By Luke Voogt
At just 10 months old “cheeky” Curlewis bub and peek-a-boo enthusiast Sophie is giving future children born with hearing loss a better chance at speaking.
Her mum Yasmin King speaks to Luke Voogt about her diagnosis during Victoria’s second wave of COVID-19 and her participation in new ground-breaking research.
Yasmin King had just been through almost 14 hours of labour, while wearing a mask, and another two-and-a-half of surgery when her husband discovered something wrong with their newborn daughter’s ear.
Sophie was born at 10.15pm on August 24 after staff put Yasmin into induced labour that morning at 6.30am.
Shortly after, Yasmin had to undergo surgery, ending about 1am, to remove half of the placenta, which was stuck, to prevent infection.
When her husband Dahmon held their newborn girl for the first time, he noticed her left ear looked strange.
“He just said, ‘there’s something wrong with her ear and there’s something wrong with her face’,” the 32-year-old said.
She remembered being overwhelmed and anxious about her daughter’s condition, as Victoria’s second wave ravaged the world outside of University Hospital Geelong.
“There were just so many questions and so much uncertainty,” she said.
The following morning Dahmon went home to look after their son Oliver, while Yasmin stayed at hospital as her daughter underwent a precautionary MRI scan to check for abnormalities.
“Watching your little newborn baby go into this huge machine is quite scary,” she said.
“There was a sense of relief that there was nothing wrong with her brain [following the MRI] but we were still in the unknown bubble.”
A day later, Sophie was diagnosed with a grade 3 microtia, a congenital abnormality in which the external part of an ear is underdeveloped or malformed.
“She has severe hearing loss in that ear, because it has no canal,” Yasmin said.
“Her inner ear is fine but she doesn’t have that opening for sound to travel into. The sound can’t pass from the outer and middle ear to her inner ear.
“We were asking, ‘what do we do about it and what does this mean for her life?’”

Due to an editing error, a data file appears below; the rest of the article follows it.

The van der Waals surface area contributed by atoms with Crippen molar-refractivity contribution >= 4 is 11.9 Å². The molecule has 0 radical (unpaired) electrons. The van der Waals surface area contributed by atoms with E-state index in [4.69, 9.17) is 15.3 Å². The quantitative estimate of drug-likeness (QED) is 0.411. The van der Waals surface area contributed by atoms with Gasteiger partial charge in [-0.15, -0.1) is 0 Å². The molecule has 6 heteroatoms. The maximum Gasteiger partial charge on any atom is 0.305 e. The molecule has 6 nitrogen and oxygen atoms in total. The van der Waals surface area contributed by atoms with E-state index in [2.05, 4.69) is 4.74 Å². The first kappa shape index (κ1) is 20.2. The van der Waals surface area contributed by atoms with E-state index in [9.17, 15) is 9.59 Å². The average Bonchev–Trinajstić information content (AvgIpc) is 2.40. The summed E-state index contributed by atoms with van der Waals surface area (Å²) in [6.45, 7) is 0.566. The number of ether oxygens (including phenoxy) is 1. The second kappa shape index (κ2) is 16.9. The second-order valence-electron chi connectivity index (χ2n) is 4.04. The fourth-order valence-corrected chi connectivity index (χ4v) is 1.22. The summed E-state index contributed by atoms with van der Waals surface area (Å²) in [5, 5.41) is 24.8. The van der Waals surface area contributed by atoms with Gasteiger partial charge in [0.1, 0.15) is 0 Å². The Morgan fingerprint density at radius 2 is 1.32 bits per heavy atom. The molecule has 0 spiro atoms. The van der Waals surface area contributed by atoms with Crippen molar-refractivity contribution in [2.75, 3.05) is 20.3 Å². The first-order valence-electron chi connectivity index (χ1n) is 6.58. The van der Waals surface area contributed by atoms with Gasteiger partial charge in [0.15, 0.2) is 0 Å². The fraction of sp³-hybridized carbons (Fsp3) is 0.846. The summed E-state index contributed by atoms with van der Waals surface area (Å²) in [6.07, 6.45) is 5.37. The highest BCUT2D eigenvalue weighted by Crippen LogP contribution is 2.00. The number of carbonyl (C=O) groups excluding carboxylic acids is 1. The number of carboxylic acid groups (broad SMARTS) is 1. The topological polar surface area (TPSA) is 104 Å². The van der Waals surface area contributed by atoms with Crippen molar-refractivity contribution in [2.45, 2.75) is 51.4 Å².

She also has facial palsy, which causes her to have a droopy lip and not blink her left eye, meaning Yasmin has to apply an eye gel a few times a day.
Sophie wears a bone-anchored hearing aid, which vibrates sound into her inner ear.
“When she’s got her hearing aid, she’s got two normal ears,” Yasmin said.
“She must wear it every waking hour to give her the best chance to learn to speak.
“We’ve learnt how important those early years are.
“If she doesn’t have that hearing, then she’s not able to develop speech and language, which is so important.”
But fine-tuning a hearing aid for a baby is very difficult.
“She’s not old enough yet to tell us what she can hear and how well she can hear it,” Yasmin explained.
Last December Yasmin received an email from The Bionics Institute about research and testing for a clinical device called EarGenie.
The device uses near-infrared light to monitor how a baby’s brain is responding to sounds.
Yasmin signed up for the research and is booked to take Sophie in for testing next Tuesday.
“This research will give us more answers to help her – because we want to give her the best chance at a hearing life,” she said.
But just as importantly to Yasmin, the study will help researchers improve the first prototype and test software needed to introduce EarGenie into audiology clinics.
This will help improve the device to help other infants with hearing loss, or using cochlear implants or hearing aids, in future.
“The main reason I contacted them to take part was that I want to help future parents,” Yasmin said.
“I’m really looking forward to the experience. My mum’s going to come with us.
“We’re just really excited to take part so future families have the best chance of helping their children.
“It’s a pretty stressful time when you get told that your child can’t hear and you’re dealing with the unknown.
“We’re just using this opportunity to spread awareness of her disability – I had never hear of microtia before her diagnosis.
“Now we’ve got this opportunity to help other families and encourage them to participate.”
Yasmin believes Sophie, who is hitting her developmental milestones and playing peek-a-boo every chance she gets, will one day be grateful for her parents signing her up.
“She’s very content, very happy, cheeky and just really loves to be around her big brother,” she said.
“She’s really lucky that she was able to possibly make a difference in how children are diagnosed and perhaps make their life a bit easier. I think she should be really proud.”
The Bionics Institute is looking for babies with both normal hearing and hearing loss to trial the new device.